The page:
Wool That Nobody Wanted

 There is a story in each garment, a living history of our collective experience resides in the implications and realities of our clothes.  The wool in this tunic comes from the homestead of Kenny Kirkland.  His flock is small in comparison to the flocks that live north and west of us– where 1,000 sheep per ranch is considered normal.  In our current system the meat from these animals brings the highest margins, and yields vital wages and income.  However, many resources lay wasted in the process of procuring this “one” economically viable product.  Making something from the wool is time consuming and proves unaffordable for many ranchers.

I wondered…. “At this moment..the great irony and tragedy is that it is too “expensive” to use our own resources…. but in a drastically re-organized economic system which we are entering…… will this remain the case?”

What happens when we can’t get everything we need from somewhere else?

The sheep are here.

So many of them in fact….that we are throwing away, and or, store-housing 22,000 pounds of wool annually, in my county alone.  We haven’t seen so much as a sock available from our own “meat sheep” wool.  Let alone the obvious and easy applications you would expect to see– duvet fill, mattresses, and housing insulation.  Instead of making a mattress, we wanted to prove you could make something even more visually exciting– a garment so beautiful you don’t want to take it off.

This tunic is made with the wool of a sheep named Saturday, spun and knit by the hands of local artisan Nance Ottentstein, dyed in the summer and fall harvested plants of black walnut, Japanese Indigo, coyote brush, and eucalyptus.  This garment is a living symbol of what can be created when we focus on what is here and what is now.

To see this garment in person, and all of the other Fibershed pieces, you’re invited to our benefit dinner and show… a celebration to bring the first solar powered farm-based mill into existence.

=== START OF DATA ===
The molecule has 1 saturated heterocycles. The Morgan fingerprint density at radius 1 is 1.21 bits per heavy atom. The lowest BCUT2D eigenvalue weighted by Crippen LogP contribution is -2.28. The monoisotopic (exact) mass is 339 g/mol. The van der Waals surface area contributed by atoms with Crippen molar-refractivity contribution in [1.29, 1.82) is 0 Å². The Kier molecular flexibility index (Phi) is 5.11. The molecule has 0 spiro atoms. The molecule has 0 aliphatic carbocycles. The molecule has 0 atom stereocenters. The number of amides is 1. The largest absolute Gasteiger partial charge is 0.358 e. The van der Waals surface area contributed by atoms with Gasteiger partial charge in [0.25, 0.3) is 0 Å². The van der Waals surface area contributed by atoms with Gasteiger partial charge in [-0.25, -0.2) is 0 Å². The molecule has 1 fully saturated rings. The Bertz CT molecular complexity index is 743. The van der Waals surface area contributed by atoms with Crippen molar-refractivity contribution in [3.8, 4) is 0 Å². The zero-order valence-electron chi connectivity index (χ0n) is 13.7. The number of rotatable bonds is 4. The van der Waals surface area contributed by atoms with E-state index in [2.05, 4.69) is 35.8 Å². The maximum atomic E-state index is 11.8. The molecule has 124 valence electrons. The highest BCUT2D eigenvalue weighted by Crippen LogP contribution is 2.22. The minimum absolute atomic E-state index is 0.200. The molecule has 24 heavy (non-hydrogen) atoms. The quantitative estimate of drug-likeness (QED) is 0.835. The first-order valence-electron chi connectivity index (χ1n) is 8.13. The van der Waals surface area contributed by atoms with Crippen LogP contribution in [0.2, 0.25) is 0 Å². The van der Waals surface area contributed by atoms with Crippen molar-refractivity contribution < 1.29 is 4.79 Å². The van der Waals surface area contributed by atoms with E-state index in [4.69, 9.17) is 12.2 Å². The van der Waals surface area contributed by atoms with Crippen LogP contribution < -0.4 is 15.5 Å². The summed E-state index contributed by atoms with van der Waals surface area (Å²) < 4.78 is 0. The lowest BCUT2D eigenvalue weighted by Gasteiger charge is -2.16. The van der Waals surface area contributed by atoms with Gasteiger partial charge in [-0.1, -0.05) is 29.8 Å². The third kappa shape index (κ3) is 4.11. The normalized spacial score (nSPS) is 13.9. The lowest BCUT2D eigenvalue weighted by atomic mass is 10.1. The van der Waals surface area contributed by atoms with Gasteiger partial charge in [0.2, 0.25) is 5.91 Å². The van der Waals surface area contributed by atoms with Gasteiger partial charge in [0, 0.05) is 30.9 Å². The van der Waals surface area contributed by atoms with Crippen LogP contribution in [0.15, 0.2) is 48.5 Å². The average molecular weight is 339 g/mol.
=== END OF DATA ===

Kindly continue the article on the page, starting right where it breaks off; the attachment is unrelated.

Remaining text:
We look forward to seeing you.

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7 thoughts on “Wool That Nobody Wanted

  1. Absolutely beautiful! Even though I cannot be a part of what you are doing it is exciting for me to read about and learn. Thanks!

  2. It makes me sad to think of all that wool no one is using. I wish I could see all the garments in person – thanks for sharing your journey wiht us.

  3. Help! I am dying of ‘civilization’! I just found Jane Deamer’s website this morning, called her, bought some wool, and she told me of the Fibershed website. You all are so inspiring, and I have strived to live like you, leaving zero carbon footprint. I live in Trinity Center, California, but used to live in Davis…escaped up here, so to speak, but it is so far away from everything, and raise my own food (garden, chickens).

    I used to go out there to Pot Belly Farms and remember a magical out in the country concert given by Wolfstone.

    My reason for writing is to say hello and tell you I never want to buy clothes from a store again if I can help it!

  4. That’s a great looking piece of clothing.

    I took your advice and attempted to contact the sheep ranchers in my area about the wool but I’ve had no luck with the local university with getting started.

    On the other hand, I’ve got my green cotton plants off to a great start. Maybe, not enough to make anything but definitely enough to start learning and harvesting more seeds.

    Take care and love reading this blog as always.


  5. I have started a project “Out Damn spot, a Shakespearian Frock. We run a shearing business and being a fiber artist I watch not the fine of the fine but the garbage bag filling with some amazing fiber. One such fiber are the colored spots on a white fleece. With a frantic scream the spot is grabbed with a good amount of surrounding white fiber as to get all the color off the white fleece and into the garbage it goes. I have gathered spots since 2010 and am knitting a shawl out of them. I am preparing the fiber as to keep the spot colors recognizable in the finished yarn. I am horrified at what is being throw out in our country. These spots are always from the best part of the fleece. They are little and so lost in the big skeme of things as throw away. So sad.
    Connie Your Northern nieghbor

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